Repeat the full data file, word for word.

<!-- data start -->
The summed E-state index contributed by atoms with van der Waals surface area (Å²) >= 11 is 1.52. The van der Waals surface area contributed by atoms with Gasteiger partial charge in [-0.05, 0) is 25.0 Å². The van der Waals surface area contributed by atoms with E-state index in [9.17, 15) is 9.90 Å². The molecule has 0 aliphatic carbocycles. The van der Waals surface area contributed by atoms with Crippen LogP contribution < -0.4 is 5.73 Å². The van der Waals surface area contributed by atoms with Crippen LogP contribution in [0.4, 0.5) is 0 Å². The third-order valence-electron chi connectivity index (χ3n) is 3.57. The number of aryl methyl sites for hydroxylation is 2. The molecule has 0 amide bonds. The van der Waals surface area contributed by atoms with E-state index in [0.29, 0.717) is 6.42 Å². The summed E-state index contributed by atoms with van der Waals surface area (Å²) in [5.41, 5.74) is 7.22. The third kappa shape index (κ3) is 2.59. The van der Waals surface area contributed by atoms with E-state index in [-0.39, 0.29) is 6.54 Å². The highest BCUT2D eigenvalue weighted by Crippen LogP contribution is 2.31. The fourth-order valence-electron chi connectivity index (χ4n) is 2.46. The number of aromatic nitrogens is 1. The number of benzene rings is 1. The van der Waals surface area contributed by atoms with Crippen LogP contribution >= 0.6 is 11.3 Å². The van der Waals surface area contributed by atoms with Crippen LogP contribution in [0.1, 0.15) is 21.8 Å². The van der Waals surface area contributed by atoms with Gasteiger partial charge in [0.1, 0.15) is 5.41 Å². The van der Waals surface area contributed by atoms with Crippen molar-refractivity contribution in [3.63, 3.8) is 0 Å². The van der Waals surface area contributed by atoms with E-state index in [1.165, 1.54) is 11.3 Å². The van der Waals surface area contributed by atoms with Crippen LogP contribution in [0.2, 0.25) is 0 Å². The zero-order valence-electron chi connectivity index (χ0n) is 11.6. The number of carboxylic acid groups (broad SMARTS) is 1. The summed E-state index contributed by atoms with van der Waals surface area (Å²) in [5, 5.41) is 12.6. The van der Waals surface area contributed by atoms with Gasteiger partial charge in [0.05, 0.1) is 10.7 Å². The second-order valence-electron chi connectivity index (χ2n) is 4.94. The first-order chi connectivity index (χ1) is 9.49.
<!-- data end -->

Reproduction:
The summed E-state index contributed by atoms with van der Waals surface area (Å²) >= 11 is 1.52. The van der Waals surface area contributed by atoms with Gasteiger partial charge in [-0.05, 0) is 25.0 Å². The van der Waals surface area contributed by atoms with E-state index in [9.17, 15) is 9.90 Å². The molecule has 0 aliphatic carbocycles. The van der Waals surface area contributed by atoms with Crippen LogP contribution < -0.4 is 5.73 Å². The van der Waals surface area contributed by atoms with Crippen LogP contribution in [0.4, 0.5) is 0 Å². The third-order valence-electron chi connectivity index (χ3n) is 3.57. The number of aryl methyl sites for hydroxylation is 2. The molecule has 0 amide bonds. The van der Waals surface area contributed by atoms with E-state index in [0.29, 0.717) is 6.42 Å². The summed E-state index contributed by atoms with van der Waals surface area (Å²) in [5.41, 5.74) is 7.22. The third kappa shape index (κ3) is 2.59. The van der Waals surface area contributed by atoms with E-state index in [-0.39, 0.29) is 6.54 Å². The highest BCUT2D eigenvalue weighted by Crippen LogP contribution is 2.31. The fourth-order valence-electron chi connectivity index (χ4n) is 2.46. The number of aromatic nitrogens is 1. The number of benzene rings is 1. The van der Waals surface area contributed by atoms with Crippen LogP contribution >= 0.6 is 11.3 Å². The van der Waals surface area contributed by atoms with Crippen LogP contribution in [0.1, 0.15) is 21.8 Å². The van der Waals surface area contributed by atoms with Gasteiger partial charge in [0.1, 0.15) is 5.41 Å². The van der Waals surface area contributed by atoms with Crippen molar-refractivity contribution in [3.63, 3.8) is 0 Å². The van der Waals surface area contributed by atoms with E-state index in [1.165, 1.54) is 11.3 Å². The van der Waals surface area contributed by atoms with Crippen LogP contribution in [0.2, 0.25) is 0 Å². The zero-order valence-electron chi connectivity index (χ0n) is 11.6. The number of carboxylic acid groups (broad SMARTS) is 1. The summed E-state index contributed by atoms with van der Waals surface area (Å²) in [5, 5.41) is 12.6. The van der Waals surface area contributed by atoms with Gasteiger partial charge in [0.05, 0.1) is 10.7 Å². The second-order valence-electron chi connectivity index (χ2n) is 4.94. The first-order chi connectivity index (χ1) is 9.49.